With respect to refrigerators, the remote diagnostics software may also infer the compressor dome temperature each time that the compressor starts. This is accomplished by processing a characteristic phase transition which occurs when a positive temperature coefficient of resistance start relay (PTCR) wired in parallel with the compressor motor run capacitor has heated beyond its transition or Currie temperature. There is a transient dip in the phase lag of the total appliance current when the parallel combination of the PTCR relay and motor capacitor transition from mostly resistive to mostly reactive as the PTCR element heats past the Currie temperature. This start relay heat time is inversely related to the compressor dome temperature provided that the compressor has been cycled OFF sufficiently long for the ceramic PTCR relay to assume approximately the same temperature as the compressor dome. Most domestic refrigerators use a single-piston-reciprocating compressor with a 2-pole capacitor-run motor. Once such a compressor motor has started, separate processing of phase data from odd and even AC half cycles may reveal rhythmicity corresponding to the compressor motor slip RPM, which is inversely related to the compressor torque. Both compressor dome temperature and slip RPM parameters are available from a remote processing of the total branch circuit phase lag even in the presence of other loads such as a relatively constant condenser fan motor load.
Dishwasher branch-circuit diagnostics software may discriminate between wash pump motor and heater loads. Thus remote software can follow the progression of a machine cycle. Depending upon the type of wash pump motor (PSC or split-phase) and whether the motor is operating during the water fill portion of each sub-cycle, it may also be possible to infer proper fill and soils which cause excessive water aeration.
Most domestic appliance manufacturers offer a vertical-axis agitator washer with a reversing transmission. During clothes load agitation the torque load as seen by the drive motor oscillates between minimum and maximum values as the transmission traverses each clockwise and counterclockwise stroke. Specifically the motor load is a minimum during agitation hesitation and a maximum during each mid-stroke, and the total branch circuit phase lag is a maximum during hesitation and a minimum during mid-stroke. This information may be processed to monitor both the average agitator mid-stroke torque and the precise stroke rate. Since each manufacturer uses a unique gear ratio it is also possible to infer both the manufacturer and the motor speed (4-, 6- or 8-pole active motor winding) from precise knowledge of the stroke rate. Unlike the above compressor motor slip RPM measurement, washer agitator torque rhythmicity does not require separation of odd and even AC phase-lag data. Hence a sure means exists to avoid confusing washer and refrigeration (compressor) branch circuit data from a remote location even if the installer/electrician mis-identifies a branch circuit.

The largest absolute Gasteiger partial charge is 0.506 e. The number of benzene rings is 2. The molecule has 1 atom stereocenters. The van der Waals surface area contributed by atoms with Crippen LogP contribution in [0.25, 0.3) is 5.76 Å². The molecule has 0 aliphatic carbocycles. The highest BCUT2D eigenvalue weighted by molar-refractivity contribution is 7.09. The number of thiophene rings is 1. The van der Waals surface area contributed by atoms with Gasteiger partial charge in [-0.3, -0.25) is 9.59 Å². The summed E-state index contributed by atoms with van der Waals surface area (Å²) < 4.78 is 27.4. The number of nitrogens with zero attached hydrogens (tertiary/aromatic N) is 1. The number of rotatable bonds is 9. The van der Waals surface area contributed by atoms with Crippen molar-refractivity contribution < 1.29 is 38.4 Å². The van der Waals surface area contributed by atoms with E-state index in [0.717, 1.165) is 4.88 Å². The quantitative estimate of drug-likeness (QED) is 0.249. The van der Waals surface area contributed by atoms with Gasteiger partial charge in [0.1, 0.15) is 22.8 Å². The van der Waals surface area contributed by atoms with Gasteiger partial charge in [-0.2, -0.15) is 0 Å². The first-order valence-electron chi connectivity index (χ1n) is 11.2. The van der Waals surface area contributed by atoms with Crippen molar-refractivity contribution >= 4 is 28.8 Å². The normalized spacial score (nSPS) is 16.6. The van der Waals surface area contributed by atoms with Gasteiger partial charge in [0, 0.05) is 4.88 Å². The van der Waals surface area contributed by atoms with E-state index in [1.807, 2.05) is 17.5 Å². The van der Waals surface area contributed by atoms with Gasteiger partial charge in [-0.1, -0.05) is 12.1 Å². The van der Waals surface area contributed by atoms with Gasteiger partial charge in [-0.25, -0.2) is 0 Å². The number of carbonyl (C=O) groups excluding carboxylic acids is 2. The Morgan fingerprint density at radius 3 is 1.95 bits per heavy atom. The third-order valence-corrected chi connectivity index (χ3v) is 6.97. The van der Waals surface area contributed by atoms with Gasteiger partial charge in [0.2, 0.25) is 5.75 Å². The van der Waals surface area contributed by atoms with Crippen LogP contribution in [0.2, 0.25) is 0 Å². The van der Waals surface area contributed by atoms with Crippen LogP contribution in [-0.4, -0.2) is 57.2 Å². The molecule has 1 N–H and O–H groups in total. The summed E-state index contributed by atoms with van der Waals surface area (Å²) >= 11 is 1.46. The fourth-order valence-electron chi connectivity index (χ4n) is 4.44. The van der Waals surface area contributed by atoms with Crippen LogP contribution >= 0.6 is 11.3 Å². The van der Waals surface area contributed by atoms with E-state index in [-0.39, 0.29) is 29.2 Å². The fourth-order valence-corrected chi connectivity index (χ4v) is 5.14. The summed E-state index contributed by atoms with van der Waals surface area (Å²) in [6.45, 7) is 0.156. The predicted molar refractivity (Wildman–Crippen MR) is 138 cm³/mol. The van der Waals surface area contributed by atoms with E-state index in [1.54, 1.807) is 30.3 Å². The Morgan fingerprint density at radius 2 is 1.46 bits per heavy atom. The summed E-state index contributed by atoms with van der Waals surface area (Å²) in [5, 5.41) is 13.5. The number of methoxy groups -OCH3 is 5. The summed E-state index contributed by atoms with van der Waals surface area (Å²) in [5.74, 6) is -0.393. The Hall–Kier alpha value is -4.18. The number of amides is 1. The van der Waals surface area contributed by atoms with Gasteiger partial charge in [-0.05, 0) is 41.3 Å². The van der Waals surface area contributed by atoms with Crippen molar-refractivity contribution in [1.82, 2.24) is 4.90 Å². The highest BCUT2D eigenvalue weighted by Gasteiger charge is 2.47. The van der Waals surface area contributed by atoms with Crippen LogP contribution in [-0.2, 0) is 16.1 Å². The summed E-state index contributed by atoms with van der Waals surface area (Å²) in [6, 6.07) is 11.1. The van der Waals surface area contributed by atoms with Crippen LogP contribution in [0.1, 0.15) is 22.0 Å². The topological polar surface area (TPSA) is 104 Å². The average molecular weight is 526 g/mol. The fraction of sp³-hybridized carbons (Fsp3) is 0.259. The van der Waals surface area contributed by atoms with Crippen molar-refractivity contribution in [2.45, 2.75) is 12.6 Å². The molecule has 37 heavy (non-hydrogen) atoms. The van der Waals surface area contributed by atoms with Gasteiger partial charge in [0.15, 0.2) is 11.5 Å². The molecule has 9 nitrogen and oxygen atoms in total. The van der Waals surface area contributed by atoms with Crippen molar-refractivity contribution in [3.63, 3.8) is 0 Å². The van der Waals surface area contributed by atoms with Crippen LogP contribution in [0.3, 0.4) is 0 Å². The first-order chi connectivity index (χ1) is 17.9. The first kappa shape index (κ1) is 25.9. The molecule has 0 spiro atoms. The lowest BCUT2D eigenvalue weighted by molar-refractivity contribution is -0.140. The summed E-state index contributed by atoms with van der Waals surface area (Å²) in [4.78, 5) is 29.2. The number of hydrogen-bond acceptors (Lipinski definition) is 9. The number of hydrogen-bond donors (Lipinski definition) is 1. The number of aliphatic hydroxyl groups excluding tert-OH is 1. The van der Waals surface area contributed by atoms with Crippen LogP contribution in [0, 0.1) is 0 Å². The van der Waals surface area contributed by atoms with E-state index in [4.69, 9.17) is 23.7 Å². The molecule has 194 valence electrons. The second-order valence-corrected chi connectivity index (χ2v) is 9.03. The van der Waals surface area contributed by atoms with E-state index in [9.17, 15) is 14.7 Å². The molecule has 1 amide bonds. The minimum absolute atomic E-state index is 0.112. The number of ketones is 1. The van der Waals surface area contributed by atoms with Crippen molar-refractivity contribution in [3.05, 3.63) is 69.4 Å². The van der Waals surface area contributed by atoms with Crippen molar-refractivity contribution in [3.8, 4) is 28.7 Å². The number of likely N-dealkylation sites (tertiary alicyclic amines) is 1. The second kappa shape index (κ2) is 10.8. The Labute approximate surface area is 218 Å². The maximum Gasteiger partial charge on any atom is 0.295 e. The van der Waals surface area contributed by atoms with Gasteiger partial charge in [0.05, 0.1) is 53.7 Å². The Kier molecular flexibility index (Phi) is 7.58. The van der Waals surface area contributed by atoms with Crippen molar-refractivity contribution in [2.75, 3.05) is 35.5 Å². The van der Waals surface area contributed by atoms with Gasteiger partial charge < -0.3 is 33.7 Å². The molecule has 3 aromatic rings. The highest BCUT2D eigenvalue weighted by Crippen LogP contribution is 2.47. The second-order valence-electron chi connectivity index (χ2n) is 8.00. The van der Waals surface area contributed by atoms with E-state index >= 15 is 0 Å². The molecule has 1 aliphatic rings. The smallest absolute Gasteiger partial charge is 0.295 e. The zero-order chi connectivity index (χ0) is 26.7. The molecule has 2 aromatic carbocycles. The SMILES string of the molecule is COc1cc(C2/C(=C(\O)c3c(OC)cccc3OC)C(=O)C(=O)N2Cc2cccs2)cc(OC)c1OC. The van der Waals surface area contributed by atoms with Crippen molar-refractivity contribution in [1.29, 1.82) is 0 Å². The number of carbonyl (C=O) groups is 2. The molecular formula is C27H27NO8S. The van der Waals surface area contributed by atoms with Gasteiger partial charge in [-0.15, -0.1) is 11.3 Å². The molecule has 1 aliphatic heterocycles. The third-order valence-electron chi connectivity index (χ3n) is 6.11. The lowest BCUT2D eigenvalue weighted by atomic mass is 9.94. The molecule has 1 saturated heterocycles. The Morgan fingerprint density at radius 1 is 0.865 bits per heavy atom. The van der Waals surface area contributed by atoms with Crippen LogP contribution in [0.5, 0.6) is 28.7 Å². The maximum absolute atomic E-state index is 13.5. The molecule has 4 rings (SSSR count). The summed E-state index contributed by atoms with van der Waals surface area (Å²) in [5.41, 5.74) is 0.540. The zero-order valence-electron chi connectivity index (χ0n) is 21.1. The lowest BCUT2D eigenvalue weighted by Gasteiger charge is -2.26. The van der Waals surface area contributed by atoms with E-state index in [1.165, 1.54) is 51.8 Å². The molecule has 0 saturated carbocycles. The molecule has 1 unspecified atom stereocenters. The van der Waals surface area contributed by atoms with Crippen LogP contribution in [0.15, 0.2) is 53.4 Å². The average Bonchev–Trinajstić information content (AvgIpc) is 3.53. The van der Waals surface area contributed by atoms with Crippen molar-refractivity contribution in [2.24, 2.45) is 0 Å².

Various circuits and algorithms for determining the functionality discussed above, as well as other functionality of various appliances, are described in U.S. Pat. Nos. 4,481,786; 5,006,778; 5,101,575; 5,130,624; 5,038,091; 5,166,592; 5,237,256; 5,280,227; 5,281,956; and 5,564,831.
In another embodiment shown in
The multiplexer 40 may be controlled by the processor 32 to select one of the branch circuits and to feed the signal from the sense-wire 20 associated with the selected branch circuit to the processor 32. As such, the processor is capable of periodically monitoring information from various appliances connected to different branch circuits. In this way, a smaller number of processors or preferably a single processor may be utilized to monitor a plurality of appliances, with each processor now being capable of monitoring 8 or more circuits. The overall cost of a monitoring system for the appliances in an establishment, such as a home, is thereby reduced considerably.
Additionally, the processor may include means for determining the type of appliance connected to each individual branch circuit. In one embodiment, the processor may simply include functionality to automatically determine which appliance is connected to each individual branch circuit based on the phase relationship of the AC current and the AC voltage. Alternatively, the processor may be connected to a user interface, selectable buttons, dip-switches, or any other type of controls, that allow a user to manually select the specific appliance connected to the branch circuit.
As shown in
The information determined by the processor for each appliance may be stored in the processor such that the information may be accessed by a user or a technician to determine whether any of the appliances require maintenance. Accordingly, the processor may include an output capable of being connected to a user interface that allows a user to access the information stored in the processor.
In another embodiment shown in
In yet another embodiment shown in
As is apparent from the foregoing specification, the invention is susceptible of being embodied with various alterations and modifications which may differ particularly from those that have been described in the preceding specification and description. It should be understood that we wish to embody within the scope of the patent warranted hereon all such modifications as reasonably and properly come within the scope of our contribution to the art.
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|U.S. Classification||62/127, 68/12.17, 34/553, 34/554, 62/230, 68/12.16|
|International Classification||F25B49/00, G01R15/14, D06F33/00, F26B19/00|
|Jun 9, 2003||AS||Assignment|
Owner name: WHIRLPOOL CORPORATIN, MICHIGAN
Free format text: ASSIGNMENT OF ASSIGNORS INTEREST;ASSIGNOR:BASHARK, LARRY T;REEL/FRAME:014168/0399
Effective date: 20030605
|Aug 3, 2009||REMI||Maintenance fee reminder mailed|
|Jan 24, 2010||LAPS||Lapse for failure to pay maintenance fees|
|Mar 16, 2010||FP||Expired due to failure to pay maintenance fee|
Effective date: 20100124